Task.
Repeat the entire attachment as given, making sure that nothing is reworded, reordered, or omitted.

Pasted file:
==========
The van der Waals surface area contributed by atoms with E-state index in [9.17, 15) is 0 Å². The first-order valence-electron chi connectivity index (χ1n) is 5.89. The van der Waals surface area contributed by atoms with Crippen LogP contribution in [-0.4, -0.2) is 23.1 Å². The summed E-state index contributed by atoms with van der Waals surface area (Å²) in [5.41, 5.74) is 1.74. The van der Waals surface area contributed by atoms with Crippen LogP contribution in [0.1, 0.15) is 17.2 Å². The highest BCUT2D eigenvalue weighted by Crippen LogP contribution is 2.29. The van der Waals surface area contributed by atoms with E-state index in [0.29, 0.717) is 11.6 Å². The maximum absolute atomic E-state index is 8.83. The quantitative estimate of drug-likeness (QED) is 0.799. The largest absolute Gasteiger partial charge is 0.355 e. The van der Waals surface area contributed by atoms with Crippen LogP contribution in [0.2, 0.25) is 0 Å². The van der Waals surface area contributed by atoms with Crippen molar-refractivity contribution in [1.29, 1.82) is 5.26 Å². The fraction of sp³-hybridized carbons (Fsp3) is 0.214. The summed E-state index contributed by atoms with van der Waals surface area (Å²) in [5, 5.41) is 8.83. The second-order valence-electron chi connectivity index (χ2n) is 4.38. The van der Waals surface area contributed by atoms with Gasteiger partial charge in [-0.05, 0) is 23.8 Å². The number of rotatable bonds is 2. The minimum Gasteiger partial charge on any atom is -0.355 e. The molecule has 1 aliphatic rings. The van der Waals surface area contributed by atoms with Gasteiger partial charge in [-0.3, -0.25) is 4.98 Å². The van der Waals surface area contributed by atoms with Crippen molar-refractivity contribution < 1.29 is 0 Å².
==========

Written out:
The van der Waals surface area contributed by atoms with E-state index in [9.17, 15) is 0 Å². The first-order valence-electron chi connectivity index (χ1n) is 5.89. The van der Waals surface area contributed by atoms with Crippen LogP contribution in [-0.4, -0.2) is 23.1 Å². The summed E-state index contributed by atoms with van der Waals surface area (Å²) in [5.41, 5.74) is 1.74. The van der Waals surface area contributed by atoms with Crippen LogP contribution in [0.1, 0.15) is 17.2 Å². The highest BCUT2D eigenvalue weighted by Crippen LogP contribution is 2.29. The van der Waals surface area contributed by atoms with E-state index in [0.29, 0.717) is 11.6 Å². The maximum absolute atomic E-state index is 8.83. The quantitative estimate of drug-likeness (QED) is 0.799. The largest absolute Gasteiger partial charge is 0.355 e. The van der Waals surface area contributed by atoms with Crippen LogP contribution in [0.2, 0.25) is 0 Å². The van der Waals surface area contributed by atoms with Crippen molar-refractivity contribution in [1.29, 1.82) is 5.26 Å². The fraction of sp³-hybridized carbons (Fsp3) is 0.214. The summed E-state index contributed by atoms with van der Waals surface area (Å²) in [5, 5.41) is 8.83. The second-order valence-electron chi connectivity index (χ2n) is 4.38. The van der Waals surface area contributed by atoms with Gasteiger partial charge in [-0.05, 0) is 23.8 Å². The number of rotatable bonds is 2. The minimum Gasteiger partial charge on any atom is -0.355 e. The molecule has 1 aliphatic rings. The van der Waals surface area contributed by atoms with Gasteiger partial charge in [-0.3, -0.25) is 4.98 Å². The van der Waals surface area contributed by atoms with Crippen molar-refractivity contribution < 1.29 is 0 Å².